nyc-mayoral-race

A surge in gun violence has sparked calls for a return to tougher policing.
Not voting reinforces rather than defies corporate power structures. Distinguishing his "indifference and exhaustion" from apathy, Russell Brand suggests that abandoning our voices will silently (telepathically?) send a message for utopian change. Hardly.
Like a time capsule, this year's New York City mayoral race seems to be stuck in the 1970s. Not the near-broke city of 1975, but a one bankrupt of ideas that, four years from now, might put New York behind other cities with respect to talent, technology, innovation, and a competitive edge.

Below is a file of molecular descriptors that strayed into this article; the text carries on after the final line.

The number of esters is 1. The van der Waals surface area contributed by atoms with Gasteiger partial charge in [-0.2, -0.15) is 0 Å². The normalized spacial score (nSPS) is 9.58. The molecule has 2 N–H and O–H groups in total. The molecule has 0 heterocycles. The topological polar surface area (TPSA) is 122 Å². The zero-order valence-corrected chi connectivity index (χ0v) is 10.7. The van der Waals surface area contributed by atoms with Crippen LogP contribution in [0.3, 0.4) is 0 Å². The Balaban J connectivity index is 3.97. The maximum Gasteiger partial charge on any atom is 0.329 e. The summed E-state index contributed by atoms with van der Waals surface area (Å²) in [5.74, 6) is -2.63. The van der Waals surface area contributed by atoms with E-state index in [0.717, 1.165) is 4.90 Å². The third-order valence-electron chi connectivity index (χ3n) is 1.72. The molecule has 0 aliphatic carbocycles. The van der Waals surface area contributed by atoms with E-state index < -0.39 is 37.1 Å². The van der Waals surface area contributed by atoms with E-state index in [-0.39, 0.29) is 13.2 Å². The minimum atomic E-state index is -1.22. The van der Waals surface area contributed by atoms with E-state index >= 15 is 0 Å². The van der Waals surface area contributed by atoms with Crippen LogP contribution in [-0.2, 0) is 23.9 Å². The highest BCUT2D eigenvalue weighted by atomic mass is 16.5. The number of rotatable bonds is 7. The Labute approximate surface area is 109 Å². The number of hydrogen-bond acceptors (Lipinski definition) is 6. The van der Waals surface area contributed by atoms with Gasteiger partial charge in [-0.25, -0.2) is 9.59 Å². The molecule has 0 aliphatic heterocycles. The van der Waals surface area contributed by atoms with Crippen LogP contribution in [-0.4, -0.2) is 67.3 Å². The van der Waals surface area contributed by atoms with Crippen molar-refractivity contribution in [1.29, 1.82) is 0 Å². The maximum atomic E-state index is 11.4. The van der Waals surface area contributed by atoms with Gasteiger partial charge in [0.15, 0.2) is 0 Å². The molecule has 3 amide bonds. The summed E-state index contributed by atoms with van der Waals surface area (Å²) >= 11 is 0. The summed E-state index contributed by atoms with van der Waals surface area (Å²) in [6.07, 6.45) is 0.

Deceptive and inaccurate right-wing films like Waiting for Superman don't help either, placing teacher unions as the primary explanatory variables of poor student achievement, while hailing charters as the panacea of all things public education.
New Yorkers who care about women's health should vote for Bill de Blasio. De Blasio has been a steadfast champion for comprehensive sex education, access to reproductive health services and the rights and health of women across our city.
New York City, with its world class ecosystem of investors, universities, and ideas to foster economic growth, still has untapped potential.